Today, I serve as the Outreach Committee Chair for the UGA Young Alumni Leadership Council because I truly believe that although my time at UGA was challenging in many ways, it also helped me grow immensely. I am very thankful for it all.

Somewhere along the way, UGA gave me everything I needed. Somewhere along the way, I found a home.

Featured image above by Claire Diana Photography

Robbie York (ABJ ’05) talks NYC, American Whiskey, and UGA

Robbie York, 40 Under 40

Robbie York is presented with a UGA 40 Under 40 award alongside UGA President Jere W. Morehead (JD ’80) (left) and Brian Dill (AB ’94, MBA ’19), president of the UGA Alumni Association.

Robbie York (ABJ ’05) is a Grady College of Journalism & Mass Communication graduate who lives in New York City and owns the official UGA venue in the Big Apple, American Whiskey. American Whiskey is the “home” of the NYC alumni chapter’s game-watching parties. In September, Robbie was recognized as a 40 Under 40 honoree by the UGA Alumni Association. We caught up with Robbie to learn more about how he’s helping foster a spirit of camaraderie and Bulldog spirit in the city that never sleeps.

How long have you lived in NYC?

Almost 14 years.

When did you open American Whiskey?

We are in the middle of our seventh year.

How long have the NYC Dawgs hosted game-watching parties at American Whiskey?

All 7 years. We hosted at another location for 6 years before that.

Did you open American Whiskey with the hope it would become NYC’s top UGA venue?

We definitely courted NYC Dawgs to come with us from a previous location. This was not only due to my affiliation and passion for the University of Georgia, but we (my partners and I) have always enjoyed the crowd and spirit of the game-watching parties. The answer is that we were hoping that the NYC Dawgs would want to be our one and only game-watching crowd, and we are proud to say they are.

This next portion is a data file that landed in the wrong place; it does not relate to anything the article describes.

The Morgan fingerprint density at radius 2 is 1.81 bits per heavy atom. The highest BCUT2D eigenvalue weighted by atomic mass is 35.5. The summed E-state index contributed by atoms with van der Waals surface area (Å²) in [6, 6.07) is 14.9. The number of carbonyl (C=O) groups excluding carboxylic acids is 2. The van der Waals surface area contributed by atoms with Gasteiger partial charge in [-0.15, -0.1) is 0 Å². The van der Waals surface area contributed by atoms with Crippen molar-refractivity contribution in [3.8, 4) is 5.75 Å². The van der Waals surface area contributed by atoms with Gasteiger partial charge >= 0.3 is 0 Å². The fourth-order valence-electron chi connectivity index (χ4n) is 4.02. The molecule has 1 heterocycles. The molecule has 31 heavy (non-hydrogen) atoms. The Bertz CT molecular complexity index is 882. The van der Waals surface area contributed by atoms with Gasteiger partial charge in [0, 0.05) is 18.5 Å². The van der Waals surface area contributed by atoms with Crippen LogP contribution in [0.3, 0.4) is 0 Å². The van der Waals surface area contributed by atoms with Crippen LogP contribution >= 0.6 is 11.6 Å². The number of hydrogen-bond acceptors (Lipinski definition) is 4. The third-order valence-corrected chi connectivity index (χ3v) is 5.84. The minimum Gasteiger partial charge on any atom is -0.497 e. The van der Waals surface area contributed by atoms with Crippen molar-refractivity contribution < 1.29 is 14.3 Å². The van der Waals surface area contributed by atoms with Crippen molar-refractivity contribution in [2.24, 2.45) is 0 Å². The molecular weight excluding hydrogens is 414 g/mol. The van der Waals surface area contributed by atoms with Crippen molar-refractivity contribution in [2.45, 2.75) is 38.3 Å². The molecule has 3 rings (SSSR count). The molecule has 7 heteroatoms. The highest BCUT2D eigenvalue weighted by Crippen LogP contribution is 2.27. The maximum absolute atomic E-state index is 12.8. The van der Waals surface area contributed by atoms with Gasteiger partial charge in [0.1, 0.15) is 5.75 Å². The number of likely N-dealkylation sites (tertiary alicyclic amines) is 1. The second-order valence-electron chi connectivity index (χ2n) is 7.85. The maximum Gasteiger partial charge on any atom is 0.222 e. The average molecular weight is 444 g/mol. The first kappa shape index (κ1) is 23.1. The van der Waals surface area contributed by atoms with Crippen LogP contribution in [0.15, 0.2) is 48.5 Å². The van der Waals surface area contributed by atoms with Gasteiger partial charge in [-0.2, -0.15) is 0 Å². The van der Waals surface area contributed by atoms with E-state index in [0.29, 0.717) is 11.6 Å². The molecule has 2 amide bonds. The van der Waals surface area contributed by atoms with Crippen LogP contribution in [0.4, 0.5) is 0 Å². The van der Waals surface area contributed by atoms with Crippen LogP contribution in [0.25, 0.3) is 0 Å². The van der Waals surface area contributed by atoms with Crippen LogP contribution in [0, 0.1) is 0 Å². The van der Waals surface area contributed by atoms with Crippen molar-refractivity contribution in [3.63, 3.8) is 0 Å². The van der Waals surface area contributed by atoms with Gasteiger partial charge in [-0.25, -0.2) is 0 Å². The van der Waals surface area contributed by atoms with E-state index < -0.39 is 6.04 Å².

How have game-watching parties grown since you started hosting them?

They have definitely grown over the years, I would say that this was due to many factors. Winning seasons help. Social media is a lot more prevalent than it used to be. We like to think that we make the party better every year. Improvements include menu changes, drink special updates, and little details (playlists, decor, etc) that add extra touches for everyone who visits.

What makes Saturdays in NYC special?

New York City is a difficult place to make it. So when you’ve had a hard week of work and the stress that goes along with it, Saturdays at American Whiskey become a place to cheer with your friends, meet other folks trying to survive in NYC, and find a common bond–which in this case is Georgia Football.

American Whiskey

A photo of American Whiskey, courtesy of Moreen Construction.

How does being a UGA alumnus impact the relationship between American Whiskey and the NYC alumni chapter?

I try my best to allow NYC Dawgs the accessibility of AW as much as possible. We offer our space for all events with no minimum, so it allows the chapter to have flexibility that very few volunteer organizations enjoy. I also work hard at using my status as an owner to leverage food and beverage brands to donate and help sponsor other events.

What’s the best part of hosting game-watching parties?

The excitement and joy that people share with each other. I love seeing people who get as excited for a touchdown as they do seeing someone in AW that they haven’t seen since college. Helping people make connections is the most special part of being there.

What’s something people might not know about NYC’s game-watching parties at American Whiskey?

We play Aerosmith’s “I Don’t Want to Miss a Thing” and Mariah Carey’s “All I Want For Christmas is You” when we win, immediately after the 4th quarter. Lots of people who are here know that, however, it came about from the happy accident of the music getting stuck in our internal system, and those songs being next in line.

Pumpkin carving for the Dawgs

There’s nothing like fall in Athens. The leaves turn red and orange, Saturdays are spent cheering for our team in red and black, and the weather (finally) cools. As the year winds down, how can a Bulldog fan make the most of it?

With themed pumpkin carving, of course. If you’re looking to create a spirited jack-o-lantern, an anti-Gator warning for your neighbors, or simply want to show off those two simple words (Go Dawgs!), your UGA Alumni Association has you covered!

We’ve created a stencil set so you can go full Athens Picasso on your pumpkin this year.

georgia-themed pumpkins

A plethora of Bulldog pumpkins.

Remember, it’s not about having the prettiest pumpkin. All that matters is that you display your love for the Georgia Bulldogs.